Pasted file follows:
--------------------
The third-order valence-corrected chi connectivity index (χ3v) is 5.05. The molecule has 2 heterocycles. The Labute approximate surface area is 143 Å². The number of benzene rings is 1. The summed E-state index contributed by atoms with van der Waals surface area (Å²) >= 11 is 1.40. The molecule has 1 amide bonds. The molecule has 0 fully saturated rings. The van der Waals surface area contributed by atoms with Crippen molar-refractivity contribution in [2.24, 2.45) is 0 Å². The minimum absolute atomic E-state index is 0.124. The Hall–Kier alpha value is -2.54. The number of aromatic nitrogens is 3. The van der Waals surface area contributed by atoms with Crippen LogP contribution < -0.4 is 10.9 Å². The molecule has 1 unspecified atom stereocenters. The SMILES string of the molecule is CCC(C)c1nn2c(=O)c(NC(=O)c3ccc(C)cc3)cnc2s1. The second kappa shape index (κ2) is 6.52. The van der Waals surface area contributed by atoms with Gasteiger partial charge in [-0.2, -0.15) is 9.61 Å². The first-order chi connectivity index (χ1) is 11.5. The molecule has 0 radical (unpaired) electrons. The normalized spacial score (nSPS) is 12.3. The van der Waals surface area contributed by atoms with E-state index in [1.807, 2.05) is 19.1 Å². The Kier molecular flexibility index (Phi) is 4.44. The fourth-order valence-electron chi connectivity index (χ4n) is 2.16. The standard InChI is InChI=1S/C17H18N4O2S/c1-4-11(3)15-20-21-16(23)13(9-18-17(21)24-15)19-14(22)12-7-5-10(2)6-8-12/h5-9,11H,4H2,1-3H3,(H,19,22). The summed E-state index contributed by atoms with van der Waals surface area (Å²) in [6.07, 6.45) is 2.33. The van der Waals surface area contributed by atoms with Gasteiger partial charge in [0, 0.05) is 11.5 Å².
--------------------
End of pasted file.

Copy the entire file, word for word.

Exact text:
The third-order valence-corrected chi connectivity index (χ3v) is 5.05. The molecule has 2 heterocycles. The Labute approximate surface area is 143 Å². The number of benzene rings is 1. The summed E-state index contributed by atoms with van der Waals surface area (Å²) >= 11 is 1.40. The molecule has 1 amide bonds. The molecule has 0 fully saturated rings. The van der Waals surface area contributed by atoms with Crippen molar-refractivity contribution in [2.24, 2.45) is 0 Å². The minimum absolute atomic E-state index is 0.124. The Hall–Kier alpha value is -2.54. The number of aromatic nitrogens is 3. The van der Waals surface area contributed by atoms with Crippen LogP contribution < -0.4 is 10.9 Å². The molecule has 1 unspecified atom stereocenters. The SMILES string of the molecule is CCC(C)c1nn2c(=O)c(NC(=O)c3ccc(C)cc3)cnc2s1. The second kappa shape index (κ2) is 6.52. The van der Waals surface area contributed by atoms with Gasteiger partial charge in [-0.2, -0.15) is 9.61 Å². The first-order chi connectivity index (χ1) is 11.5. The molecule has 0 radical (unpaired) electrons. The normalized spacial score (nSPS) is 12.3. The van der Waals surface area contributed by atoms with E-state index in [1.807, 2.05) is 19.1 Å². The Kier molecular flexibility index (Phi) is 4.44. The fourth-order valence-electron chi connectivity index (χ4n) is 2.16. The standard InChI is InChI=1S/C17H18N4O2S/c1-4-11(3)15-20-21-16(23)13(9-18-17(21)24-15)19-14(22)12-7-5-10(2)6-8-12/h5-9,11H,4H2,1-3H3,(H,19,22). The summed E-state index contributed by atoms with van der Waals surface area (Å²) in [6.07, 6.45) is 2.33. The van der Waals surface area contributed by atoms with Gasteiger partial charge in [0, 0.05) is 11.5 Å².